The most popular service booked by readers of this article is Spare Tire Installation. YourMechanic’s technicians bring the dealership to you by performing this job at your home or office 7-days a week between 7AM-9PM. We currently cover over 2,000 cities and have 100k+ 5-star reviews... LEARN MORE


The statements expressed above are only for informational purposes and should be independently verified. Please see our terms of service for more details

Recent Spare Tire Installation reviews

Excellent Rating


Rating Summary


12 years of experience
691 reviews
12 years of experience
Toyota Camry V6-3.0L - Spare Tire Installation - Knightdale, North Carolina
Nicholas finished an earlier appointment which enabled him to come by earlier than originally scheduled. I'm very grateful he chose to reschedule. While replacing a flat with my donut spare, he instructed me on how to safely drive to the tire shop for the repair. More importantly to have the shop add air to the donut spare. Nicholas did an excellent job. He as very professional. Thank you
Ford E-150 Econoline - Spare Tire Installation - Durham, North Carolina
I was VERY pleased with Nicholas' expertise and was more than delighted that he was so prompt. He was very polite and friendly, and he did a marvelous job. If I ever need any repairs to my vehicle in the future, I would definitely ask for Nicholas.


16 years of experience
157 reviews
16 years of experience
Toyota Prius C L4-1.5L Hybrid - Spare Tire Installation - Saint Petersburg, Florida
This service is so convenient! Jean is awesome, helpful, and has gone above and beyond on each visit!!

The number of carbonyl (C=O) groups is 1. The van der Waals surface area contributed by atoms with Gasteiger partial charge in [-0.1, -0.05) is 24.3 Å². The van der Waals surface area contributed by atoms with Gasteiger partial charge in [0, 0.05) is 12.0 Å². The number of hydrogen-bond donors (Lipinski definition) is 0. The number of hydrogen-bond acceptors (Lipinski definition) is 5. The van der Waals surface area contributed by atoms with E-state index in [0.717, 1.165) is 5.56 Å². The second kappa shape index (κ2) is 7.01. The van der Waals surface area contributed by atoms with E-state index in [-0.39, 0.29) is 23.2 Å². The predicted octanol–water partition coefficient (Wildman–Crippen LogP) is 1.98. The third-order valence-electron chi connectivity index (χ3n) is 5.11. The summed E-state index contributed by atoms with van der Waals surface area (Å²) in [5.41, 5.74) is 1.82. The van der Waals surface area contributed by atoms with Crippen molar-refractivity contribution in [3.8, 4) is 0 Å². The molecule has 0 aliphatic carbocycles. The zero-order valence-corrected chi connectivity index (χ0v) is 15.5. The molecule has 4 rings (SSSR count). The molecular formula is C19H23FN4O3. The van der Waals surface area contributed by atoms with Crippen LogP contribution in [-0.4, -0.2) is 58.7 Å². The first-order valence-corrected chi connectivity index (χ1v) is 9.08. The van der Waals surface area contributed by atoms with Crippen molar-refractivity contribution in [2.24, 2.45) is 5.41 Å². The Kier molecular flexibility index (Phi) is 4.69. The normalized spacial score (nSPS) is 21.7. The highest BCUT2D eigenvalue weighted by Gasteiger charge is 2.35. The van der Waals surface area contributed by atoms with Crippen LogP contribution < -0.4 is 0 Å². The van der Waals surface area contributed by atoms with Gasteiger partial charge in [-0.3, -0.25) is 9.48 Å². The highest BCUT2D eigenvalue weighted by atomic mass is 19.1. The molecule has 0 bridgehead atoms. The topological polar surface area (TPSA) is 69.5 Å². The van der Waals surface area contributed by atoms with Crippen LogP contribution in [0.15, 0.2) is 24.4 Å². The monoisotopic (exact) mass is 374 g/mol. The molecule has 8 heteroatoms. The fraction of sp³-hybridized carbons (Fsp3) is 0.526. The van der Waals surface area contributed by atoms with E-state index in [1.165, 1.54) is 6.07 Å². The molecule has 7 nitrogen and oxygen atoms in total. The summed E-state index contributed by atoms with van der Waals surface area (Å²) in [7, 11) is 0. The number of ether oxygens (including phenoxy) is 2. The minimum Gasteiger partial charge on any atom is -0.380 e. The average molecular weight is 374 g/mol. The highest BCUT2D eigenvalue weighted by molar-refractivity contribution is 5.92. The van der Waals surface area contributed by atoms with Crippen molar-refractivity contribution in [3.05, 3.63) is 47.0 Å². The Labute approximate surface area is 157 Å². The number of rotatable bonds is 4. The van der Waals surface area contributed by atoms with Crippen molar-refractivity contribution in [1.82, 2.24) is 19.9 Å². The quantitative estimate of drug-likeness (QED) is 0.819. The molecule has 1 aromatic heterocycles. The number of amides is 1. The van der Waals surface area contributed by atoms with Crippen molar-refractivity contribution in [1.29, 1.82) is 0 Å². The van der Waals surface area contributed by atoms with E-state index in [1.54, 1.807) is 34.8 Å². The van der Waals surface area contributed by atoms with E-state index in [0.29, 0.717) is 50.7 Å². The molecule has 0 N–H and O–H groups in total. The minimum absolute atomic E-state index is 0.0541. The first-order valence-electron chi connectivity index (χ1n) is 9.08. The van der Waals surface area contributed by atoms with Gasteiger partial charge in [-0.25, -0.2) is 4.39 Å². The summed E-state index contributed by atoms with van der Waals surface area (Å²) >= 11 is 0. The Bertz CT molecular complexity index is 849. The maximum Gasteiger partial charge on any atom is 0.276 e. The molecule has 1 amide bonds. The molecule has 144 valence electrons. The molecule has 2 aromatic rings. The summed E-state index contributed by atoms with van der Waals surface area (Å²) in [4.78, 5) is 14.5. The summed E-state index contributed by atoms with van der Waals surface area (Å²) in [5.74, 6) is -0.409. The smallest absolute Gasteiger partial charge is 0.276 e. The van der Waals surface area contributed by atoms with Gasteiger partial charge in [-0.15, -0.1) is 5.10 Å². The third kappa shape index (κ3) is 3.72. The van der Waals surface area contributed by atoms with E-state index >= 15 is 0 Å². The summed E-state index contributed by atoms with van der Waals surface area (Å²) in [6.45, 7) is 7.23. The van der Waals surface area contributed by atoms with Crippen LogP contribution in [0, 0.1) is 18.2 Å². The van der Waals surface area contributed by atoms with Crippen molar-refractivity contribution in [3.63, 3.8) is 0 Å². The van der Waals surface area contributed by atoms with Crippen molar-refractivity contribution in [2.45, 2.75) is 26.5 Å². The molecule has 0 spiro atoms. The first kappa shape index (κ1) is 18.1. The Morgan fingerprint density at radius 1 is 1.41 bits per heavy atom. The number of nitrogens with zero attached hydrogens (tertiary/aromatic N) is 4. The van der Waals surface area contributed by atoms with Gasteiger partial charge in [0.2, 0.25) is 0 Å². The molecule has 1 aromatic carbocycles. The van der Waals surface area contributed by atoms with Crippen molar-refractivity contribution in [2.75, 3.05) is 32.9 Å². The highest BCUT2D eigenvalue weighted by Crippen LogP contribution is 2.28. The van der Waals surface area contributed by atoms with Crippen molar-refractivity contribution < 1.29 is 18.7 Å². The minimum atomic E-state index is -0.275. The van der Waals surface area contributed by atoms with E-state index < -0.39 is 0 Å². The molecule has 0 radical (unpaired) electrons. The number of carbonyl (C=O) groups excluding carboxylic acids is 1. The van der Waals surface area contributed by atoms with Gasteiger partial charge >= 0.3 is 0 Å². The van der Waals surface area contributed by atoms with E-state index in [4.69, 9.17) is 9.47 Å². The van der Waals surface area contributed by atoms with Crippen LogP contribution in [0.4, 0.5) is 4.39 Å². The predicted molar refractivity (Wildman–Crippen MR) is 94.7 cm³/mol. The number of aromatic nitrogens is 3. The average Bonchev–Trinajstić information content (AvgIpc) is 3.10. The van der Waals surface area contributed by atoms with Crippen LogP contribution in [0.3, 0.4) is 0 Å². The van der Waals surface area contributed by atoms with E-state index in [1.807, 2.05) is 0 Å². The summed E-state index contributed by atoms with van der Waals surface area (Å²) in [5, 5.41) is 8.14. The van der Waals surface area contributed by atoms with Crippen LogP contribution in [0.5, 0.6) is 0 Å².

20 years of experience
1104 reviews
20 years of experience
Honda Accord L4-1.5L Turbo - Spare Tire Installation - Edison, New Jersey
I was glad that Atilla could service my car a little earlier than expected. He was prompt in taking care of my cars needs.


22 years of experience
1277 reviews
22 years of experience
Mazda 3 L4-2.0L - Spare Tire Installation - Santa Clara, California
Pardeep was flexible to meet me earlier and very professional when he worked on spare tire installation. He was so efficient and accurate with checking my engine oil and battery as well. Thanks Pardeep!!

Need Help With Your Car?

Our certified mobile mechanics make house calls in over 2,000 U.S. cities. Fast, free online quotes for your car repair.


Related articles

How Do I Prepare My Car for Summer?
Summer's Summer's heat, dust, and stop-and-go traffic will take their tolls on your vehicle. Follow these tips to ensure optimum wellness of your car: Air Conditioning: Have your air conditioning inspected ( by a qualified technician. Newer models have cabin...
A Guide to Tire Safety
When When sitting behind the wheel of a car, there are two things that most drivers want: to reach their destination, and to do so as safely as possible. This means having a car that is in good condition, and...
Signs You Need New Car Tires
Car tires can leak, wear unevenly, and lose contact with the road, all of which make driving unsafe. Rotate your car tires and inspect them regularly.

Related questions

What does it mean if the Low Tire Pressure Light on the dash comes on?
Your car is equipped with a tire pressure monitoring system (TPMS). It checks that each of your tires has the right amount of air. If it notices a drop in pressure, it will turn on the Low Tire Pressure Light...
Faulty low air pressure sensor.
The tire pressure monitoring system will only trigger a warning light for three reasons including a low tire pressure. The other two reasons are if the computer does not detect a signal from a sensor due to it being missing...
What could be the reason the front shakes when I go over 60mph.? Thank you for your help.
Hi...unbalanced wheels and tires, tire defects and bent wheels, and loose, worn out suspension parts are the typical causes of vehicle front end vibration at speed. It is also possible that loose, or defective, motor mounts can be a cause...

How can we help?

Our service team is available 7 days a week, Monday - Friday from 6 AM to 5 PM PST, Saturday - Sunday 7 AM - 4 PM PST.

1 (855) 347-2779 ·